Bronchitis is the inflammation of the bronchi and is a commonly seen winter condition. The bronchi (the air passages leading into the lungs) are formed by the division of the trachea (the main windpipe leading from the larynx [Adam's apple] down through the neck into the chest). The trachea branches left and right into the bronchi which branch to supply lung lobe with the means for air to pass in and out.
Like the trachea, the bronchi are formed of cartilage rings overlain with muscle. One layer of muscle runs lengthwise along the tube; the other layer is circular. These muscles regulate the diameter of the air passages.
A common cold or extended exposure to cold temperatures or air pollution over time may lead to bronchitis (the suffix "-itis" means inflammation). A cough and sore throat are the primary symptoms but difficulty in breathing and development of a fever are also characteristics. This sudden and short-lived bronchitis is called acute bronchitis. This is easily cured with aspirin in more serious cases an antibiotic. Acute bronchitis usually causes no long-term problems.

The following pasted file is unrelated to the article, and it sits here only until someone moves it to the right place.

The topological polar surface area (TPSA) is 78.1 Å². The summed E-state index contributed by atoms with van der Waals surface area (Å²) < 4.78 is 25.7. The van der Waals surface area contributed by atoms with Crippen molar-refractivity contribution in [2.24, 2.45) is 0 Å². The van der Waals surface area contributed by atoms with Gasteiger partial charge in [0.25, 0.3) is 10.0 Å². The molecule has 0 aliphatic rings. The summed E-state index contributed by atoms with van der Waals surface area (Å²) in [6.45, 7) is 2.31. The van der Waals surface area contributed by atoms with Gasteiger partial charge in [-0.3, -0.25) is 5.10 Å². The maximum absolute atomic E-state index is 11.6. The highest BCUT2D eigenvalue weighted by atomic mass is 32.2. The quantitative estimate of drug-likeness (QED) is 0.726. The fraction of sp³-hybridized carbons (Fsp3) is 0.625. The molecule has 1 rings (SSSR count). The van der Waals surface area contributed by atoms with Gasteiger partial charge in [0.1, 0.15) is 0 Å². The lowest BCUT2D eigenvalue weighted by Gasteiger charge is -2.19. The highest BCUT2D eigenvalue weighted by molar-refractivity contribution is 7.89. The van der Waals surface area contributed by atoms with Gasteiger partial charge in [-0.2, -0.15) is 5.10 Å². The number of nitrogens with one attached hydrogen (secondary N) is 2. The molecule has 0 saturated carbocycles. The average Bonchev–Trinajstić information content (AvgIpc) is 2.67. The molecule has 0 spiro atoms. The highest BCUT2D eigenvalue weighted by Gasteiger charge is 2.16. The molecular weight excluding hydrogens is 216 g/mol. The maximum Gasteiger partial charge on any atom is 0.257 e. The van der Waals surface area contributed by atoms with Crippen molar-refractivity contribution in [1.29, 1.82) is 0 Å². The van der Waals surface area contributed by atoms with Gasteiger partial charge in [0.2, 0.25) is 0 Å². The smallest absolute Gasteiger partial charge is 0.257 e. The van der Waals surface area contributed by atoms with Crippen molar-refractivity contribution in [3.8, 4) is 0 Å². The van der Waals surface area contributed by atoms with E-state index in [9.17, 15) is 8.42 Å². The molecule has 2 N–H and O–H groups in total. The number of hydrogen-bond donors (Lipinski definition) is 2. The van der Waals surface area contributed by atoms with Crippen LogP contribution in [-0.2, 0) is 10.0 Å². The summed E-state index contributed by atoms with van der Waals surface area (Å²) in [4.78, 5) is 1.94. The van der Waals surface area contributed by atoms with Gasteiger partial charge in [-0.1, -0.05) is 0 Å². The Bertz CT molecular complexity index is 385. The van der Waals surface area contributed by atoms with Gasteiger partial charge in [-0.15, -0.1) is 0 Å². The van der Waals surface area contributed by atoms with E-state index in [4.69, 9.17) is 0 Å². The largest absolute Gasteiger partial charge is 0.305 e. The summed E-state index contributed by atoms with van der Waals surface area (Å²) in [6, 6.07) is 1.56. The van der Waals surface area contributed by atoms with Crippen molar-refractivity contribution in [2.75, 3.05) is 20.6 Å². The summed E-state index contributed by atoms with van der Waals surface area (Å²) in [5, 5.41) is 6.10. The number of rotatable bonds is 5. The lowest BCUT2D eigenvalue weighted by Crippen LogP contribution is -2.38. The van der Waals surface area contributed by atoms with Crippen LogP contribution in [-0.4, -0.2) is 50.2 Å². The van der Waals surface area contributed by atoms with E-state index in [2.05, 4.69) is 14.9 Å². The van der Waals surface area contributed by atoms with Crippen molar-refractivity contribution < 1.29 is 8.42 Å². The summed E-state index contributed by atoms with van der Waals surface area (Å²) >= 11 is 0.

Chronic bronchitis is a more serious condition. Chronic means it is a condition that persists over a long period of time. Chronic bronchitis is a disease of cigarette smokers and is often accompanied by emphysema. Emphysema is a condition in which lung tissue is destroyed and the capacity to breathe is seriously impaired.
The form of bronchitis associated with emphysema is called chronic obstructive pulmonary disease (COPD) and is difficult to cure. It is often difficult to tell whether the respiratory problems associated with COPD are the result of emphysema or chronic bronchitis. Some physicians consider the two conditions to be synonymous: if one has chronic bronchitis one also has emphysema.
See also Respiratory diseases; Respiratory system.
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